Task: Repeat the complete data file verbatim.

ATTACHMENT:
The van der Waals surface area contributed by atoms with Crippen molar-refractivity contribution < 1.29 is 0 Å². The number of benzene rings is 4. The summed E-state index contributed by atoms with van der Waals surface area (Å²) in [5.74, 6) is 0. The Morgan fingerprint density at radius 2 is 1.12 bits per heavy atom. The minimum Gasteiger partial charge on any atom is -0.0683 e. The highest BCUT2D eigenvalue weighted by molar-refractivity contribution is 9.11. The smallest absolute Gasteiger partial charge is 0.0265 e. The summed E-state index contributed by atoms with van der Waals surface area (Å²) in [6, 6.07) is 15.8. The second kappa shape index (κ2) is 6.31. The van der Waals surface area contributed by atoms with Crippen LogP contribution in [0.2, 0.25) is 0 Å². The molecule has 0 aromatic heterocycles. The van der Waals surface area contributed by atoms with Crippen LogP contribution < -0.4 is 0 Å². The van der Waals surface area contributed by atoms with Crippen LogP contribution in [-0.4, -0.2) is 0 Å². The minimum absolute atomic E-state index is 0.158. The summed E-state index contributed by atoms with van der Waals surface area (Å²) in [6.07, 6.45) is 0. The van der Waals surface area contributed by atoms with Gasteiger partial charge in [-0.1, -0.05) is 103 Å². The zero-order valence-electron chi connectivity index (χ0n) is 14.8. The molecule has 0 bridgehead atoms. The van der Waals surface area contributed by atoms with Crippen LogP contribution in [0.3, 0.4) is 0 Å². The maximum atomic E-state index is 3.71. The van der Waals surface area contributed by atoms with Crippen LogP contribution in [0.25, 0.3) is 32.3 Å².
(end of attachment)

The van der Waals surface area contributed by atoms with Crippen molar-refractivity contribution < 1.29 is 0 Å². The number of benzene rings is 4. The summed E-state index contributed by atoms with van der Waals surface area (Å²) in [5.74, 6) is 0. The Morgan fingerprint density at radius 2 is 1.12 bits per heavy atom. The minimum Gasteiger partial charge on any atom is -0.0683 e. The highest BCUT2D eigenvalue weighted by molar-refractivity contribution is 9.11. The smallest absolute Gasteiger partial charge is 0.0265 e. The summed E-state index contributed by atoms with van der Waals surface area (Å²) in [6, 6.07) is 15.8. The second kappa shape index (κ2) is 6.31. The van der Waals surface area contributed by atoms with Crippen LogP contribution in [0.2, 0.25) is 0 Å². The molecule has 0 aromatic heterocycles. The van der Waals surface area contributed by atoms with Crippen LogP contribution < -0.4 is 0 Å². The van der Waals surface area contributed by atoms with Crippen LogP contribution in [-0.4, -0.2) is 0 Å². The minimum absolute atomic E-state index is 0.158. The summed E-state index contributed by atoms with van der Waals surface area (Å²) in [6.07, 6.45) is 0. The van der Waals surface area contributed by atoms with Gasteiger partial charge in [-0.1, -0.05) is 103 Å². The zero-order valence-electron chi connectivity index (χ0n) is 14.8. The molecule has 0 bridgehead atoms. The van der Waals surface area contributed by atoms with Crippen LogP contribution in [0.3, 0.4) is 0 Å². The maximum atomic E-state index is 3.71. The van der Waals surface area contributed by atoms with Crippen LogP contribution in [0.25, 0.3) is 32.3 Å².